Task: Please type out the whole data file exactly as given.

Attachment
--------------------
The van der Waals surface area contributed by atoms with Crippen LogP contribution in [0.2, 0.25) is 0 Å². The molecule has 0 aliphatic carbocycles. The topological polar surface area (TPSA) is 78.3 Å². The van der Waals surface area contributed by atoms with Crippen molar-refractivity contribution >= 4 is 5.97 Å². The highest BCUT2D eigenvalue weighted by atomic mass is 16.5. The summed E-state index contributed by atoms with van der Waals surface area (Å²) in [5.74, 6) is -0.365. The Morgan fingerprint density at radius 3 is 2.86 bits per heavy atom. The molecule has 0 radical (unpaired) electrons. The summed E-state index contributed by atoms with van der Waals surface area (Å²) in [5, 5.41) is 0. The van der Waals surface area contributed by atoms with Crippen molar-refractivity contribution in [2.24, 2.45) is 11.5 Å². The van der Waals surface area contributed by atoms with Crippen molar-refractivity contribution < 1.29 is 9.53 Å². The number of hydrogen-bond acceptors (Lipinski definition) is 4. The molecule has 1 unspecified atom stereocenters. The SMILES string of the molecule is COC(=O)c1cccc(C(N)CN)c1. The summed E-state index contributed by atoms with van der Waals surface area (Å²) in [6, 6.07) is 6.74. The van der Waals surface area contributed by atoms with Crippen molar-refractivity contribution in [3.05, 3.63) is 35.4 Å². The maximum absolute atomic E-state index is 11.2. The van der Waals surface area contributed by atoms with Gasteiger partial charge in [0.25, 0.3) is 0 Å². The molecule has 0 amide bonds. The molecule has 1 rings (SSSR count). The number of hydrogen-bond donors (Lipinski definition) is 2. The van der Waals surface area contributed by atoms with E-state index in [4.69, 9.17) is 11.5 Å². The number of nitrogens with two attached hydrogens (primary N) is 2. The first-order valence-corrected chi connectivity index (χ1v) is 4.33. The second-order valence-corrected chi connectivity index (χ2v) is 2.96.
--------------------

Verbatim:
The van der Waals surface area contributed by atoms with Crippen LogP contribution in [0.2, 0.25) is 0 Å². The molecule has 0 aliphatic carbocycles. The topological polar surface area (TPSA) is 78.3 Å². The van der Waals surface area contributed by atoms with Crippen molar-refractivity contribution >= 4 is 5.97 Å². The highest BCUT2D eigenvalue weighted by atomic mass is 16.5. The summed E-state index contributed by atoms with van der Waals surface area (Å²) in [5.74, 6) is -0.365. The Morgan fingerprint density at radius 3 is 2.86 bits per heavy atom. The molecule has 0 radical (unpaired) electrons. The summed E-state index contributed by atoms with van der Waals surface area (Å²) in [5, 5.41) is 0. The van der Waals surface area contributed by atoms with Crippen molar-refractivity contribution in [2.24, 2.45) is 11.5 Å². The van der Waals surface area contributed by atoms with Crippen molar-refractivity contribution < 1.29 is 9.53 Å². The number of hydrogen-bond acceptors (Lipinski definition) is 4. The molecule has 1 unspecified atom stereocenters. The SMILES string of the molecule is COC(=O)c1cccc(C(N)CN)c1. The summed E-state index contributed by atoms with van der Waals surface area (Å²) in [6, 6.07) is 6.74. The van der Waals surface area contributed by atoms with Crippen molar-refractivity contribution in [3.05, 3.63) is 35.4 Å². The maximum absolute atomic E-state index is 11.2. The van der Waals surface area contributed by atoms with Gasteiger partial charge in [0.25, 0.3) is 0 Å². The molecule has 0 amide bonds. The molecule has 1 rings (SSSR count). The number of hydrogen-bond donors (Lipinski definition) is 2. The van der Waals surface area contributed by atoms with E-state index in [4.69, 9.17) is 11.5 Å². The number of nitrogens with two attached hydrogens (primary N) is 2. The first-order valence-corrected chi connectivity index (χ1v) is 4.33. The second-order valence-corrected chi connectivity index (χ2v) is 2.96.